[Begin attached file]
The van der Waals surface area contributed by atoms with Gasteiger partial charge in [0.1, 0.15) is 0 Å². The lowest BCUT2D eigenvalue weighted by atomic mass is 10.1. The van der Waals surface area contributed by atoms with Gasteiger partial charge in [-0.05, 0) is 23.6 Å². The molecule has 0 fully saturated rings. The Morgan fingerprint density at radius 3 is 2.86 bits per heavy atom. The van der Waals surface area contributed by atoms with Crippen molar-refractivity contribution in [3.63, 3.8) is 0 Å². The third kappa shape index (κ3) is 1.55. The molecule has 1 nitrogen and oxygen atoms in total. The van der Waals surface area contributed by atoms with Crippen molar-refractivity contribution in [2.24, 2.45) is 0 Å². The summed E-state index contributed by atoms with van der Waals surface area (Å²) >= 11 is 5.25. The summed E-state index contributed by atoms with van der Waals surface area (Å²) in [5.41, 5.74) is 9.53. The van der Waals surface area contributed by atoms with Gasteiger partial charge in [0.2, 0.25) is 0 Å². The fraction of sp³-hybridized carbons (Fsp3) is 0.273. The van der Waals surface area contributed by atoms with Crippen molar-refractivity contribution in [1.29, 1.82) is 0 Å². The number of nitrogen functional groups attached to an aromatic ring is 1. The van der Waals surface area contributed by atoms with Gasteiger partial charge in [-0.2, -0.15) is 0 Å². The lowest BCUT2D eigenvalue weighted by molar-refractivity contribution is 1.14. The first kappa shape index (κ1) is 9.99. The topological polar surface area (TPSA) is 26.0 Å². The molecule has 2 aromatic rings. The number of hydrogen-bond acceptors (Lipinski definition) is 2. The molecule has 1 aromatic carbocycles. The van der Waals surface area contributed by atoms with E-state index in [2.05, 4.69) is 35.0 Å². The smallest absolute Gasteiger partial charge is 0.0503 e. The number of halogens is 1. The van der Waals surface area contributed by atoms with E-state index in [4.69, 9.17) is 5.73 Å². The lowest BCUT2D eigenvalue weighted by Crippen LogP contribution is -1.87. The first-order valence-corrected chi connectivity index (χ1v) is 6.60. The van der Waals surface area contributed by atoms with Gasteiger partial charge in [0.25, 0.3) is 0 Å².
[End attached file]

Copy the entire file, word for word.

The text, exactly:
The van der Waals surface area contributed by atoms with Gasteiger partial charge in [0.1, 0.15) is 0 Å². The lowest BCUT2D eigenvalue weighted by atomic mass is 10.1. The van der Waals surface area contributed by atoms with Gasteiger partial charge in [-0.05, 0) is 23.6 Å². The molecule has 0 fully saturated rings. The Morgan fingerprint density at radius 3 is 2.86 bits per heavy atom. The van der Waals surface area contributed by atoms with Crippen molar-refractivity contribution in [3.63, 3.8) is 0 Å². The third kappa shape index (κ3) is 1.55. The molecule has 1 nitrogen and oxygen atoms in total. The van der Waals surface area contributed by atoms with Crippen molar-refractivity contribution in [2.24, 2.45) is 0 Å². The summed E-state index contributed by atoms with van der Waals surface area (Å²) >= 11 is 5.25. The summed E-state index contributed by atoms with van der Waals surface area (Å²) in [5.41, 5.74) is 9.53. The van der Waals surface area contributed by atoms with Gasteiger partial charge in [0.2, 0.25) is 0 Å². The fraction of sp³-hybridized carbons (Fsp3) is 0.273. The van der Waals surface area contributed by atoms with Crippen molar-refractivity contribution in [1.29, 1.82) is 0 Å². The number of nitrogen functional groups attached to an aromatic ring is 1. The van der Waals surface area contributed by atoms with Gasteiger partial charge in [-0.2, -0.15) is 0 Å². The lowest BCUT2D eigenvalue weighted by molar-refractivity contribution is 1.14. The first kappa shape index (κ1) is 9.99. The topological polar surface area (TPSA) is 26.0 Å². The molecule has 2 aromatic rings. The number of hydrogen-bond acceptors (Lipinski definition) is 2. The molecule has 1 aromatic carbocycles. The van der Waals surface area contributed by atoms with E-state index in [2.05, 4.69) is 35.0 Å². The smallest absolute Gasteiger partial charge is 0.0503 e. The number of halogens is 1. The van der Waals surface area contributed by atoms with E-state index in [4.69, 9.17) is 5.73 Å². The lowest BCUT2D eigenvalue weighted by Crippen LogP contribution is -1.87. The first-order valence-corrected chi connectivity index (χ1v) is 6.60. The van der Waals surface area contributed by atoms with Gasteiger partial charge in [0.25, 0.3) is 0 Å².